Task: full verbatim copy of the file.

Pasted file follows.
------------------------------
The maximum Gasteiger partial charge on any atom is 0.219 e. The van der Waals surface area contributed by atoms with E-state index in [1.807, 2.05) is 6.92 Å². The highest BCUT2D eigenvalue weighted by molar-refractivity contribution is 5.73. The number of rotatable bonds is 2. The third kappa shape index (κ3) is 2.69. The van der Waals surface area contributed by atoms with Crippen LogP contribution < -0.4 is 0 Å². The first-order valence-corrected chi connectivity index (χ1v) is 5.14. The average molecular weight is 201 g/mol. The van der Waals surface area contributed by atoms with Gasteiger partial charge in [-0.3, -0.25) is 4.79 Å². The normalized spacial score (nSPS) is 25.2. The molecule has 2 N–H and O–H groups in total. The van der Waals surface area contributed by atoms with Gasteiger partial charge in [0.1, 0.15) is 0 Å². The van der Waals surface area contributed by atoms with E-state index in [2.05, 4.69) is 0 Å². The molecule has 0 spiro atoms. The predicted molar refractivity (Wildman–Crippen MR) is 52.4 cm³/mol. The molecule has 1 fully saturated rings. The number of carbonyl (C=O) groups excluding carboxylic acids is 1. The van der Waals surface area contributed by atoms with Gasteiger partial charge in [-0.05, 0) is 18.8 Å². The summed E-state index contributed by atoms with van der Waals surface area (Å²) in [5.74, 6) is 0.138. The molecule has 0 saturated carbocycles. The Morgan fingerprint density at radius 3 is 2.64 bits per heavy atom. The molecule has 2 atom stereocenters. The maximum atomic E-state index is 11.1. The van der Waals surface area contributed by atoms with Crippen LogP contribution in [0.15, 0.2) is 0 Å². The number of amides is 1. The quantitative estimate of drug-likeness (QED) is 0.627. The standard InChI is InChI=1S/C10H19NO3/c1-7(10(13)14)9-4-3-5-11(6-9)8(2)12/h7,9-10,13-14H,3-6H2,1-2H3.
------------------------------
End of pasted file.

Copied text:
The maximum Gasteiger partial charge on any atom is 0.219 e. The van der Waals surface area contributed by atoms with E-state index in [1.807, 2.05) is 6.92 Å². The highest BCUT2D eigenvalue weighted by molar-refractivity contribution is 5.73. The number of rotatable bonds is 2. The third kappa shape index (κ3) is 2.69. The van der Waals surface area contributed by atoms with Crippen LogP contribution < -0.4 is 0 Å². The first-order valence-corrected chi connectivity index (χ1v) is 5.14. The average molecular weight is 201 g/mol. The van der Waals surface area contributed by atoms with Gasteiger partial charge in [-0.3, -0.25) is 4.79 Å². The normalized spacial score (nSPS) is 25.2. The molecule has 2 N–H and O–H groups in total. The van der Waals surface area contributed by atoms with Gasteiger partial charge in [0.1, 0.15) is 0 Å². The van der Waals surface area contributed by atoms with E-state index in [2.05, 4.69) is 0 Å². The molecule has 0 spiro atoms. The predicted molar refractivity (Wildman–Crippen MR) is 52.4 cm³/mol. The molecule has 1 fully saturated rings. The number of carbonyl (C=O) groups excluding carboxylic acids is 1. The van der Waals surface area contributed by atoms with Gasteiger partial charge in [-0.05, 0) is 18.8 Å². The summed E-state index contributed by atoms with van der Waals surface area (Å²) in [5.74, 6) is 0.138. The molecule has 0 saturated carbocycles. The Morgan fingerprint density at radius 3 is 2.64 bits per heavy atom. The molecule has 2 atom stereocenters. The maximum atomic E-state index is 11.1. The van der Waals surface area contributed by atoms with Crippen LogP contribution in [0.15, 0.2) is 0 Å². The number of amides is 1. The quantitative estimate of drug-likeness (QED) is 0.627. The standard InChI is InChI=1S/C10H19NO3/c1-7(10(13)14)9-4-3-5-11(6-9)8(2)12/h7,9-10,13-14H,3-6H2,1-2H3.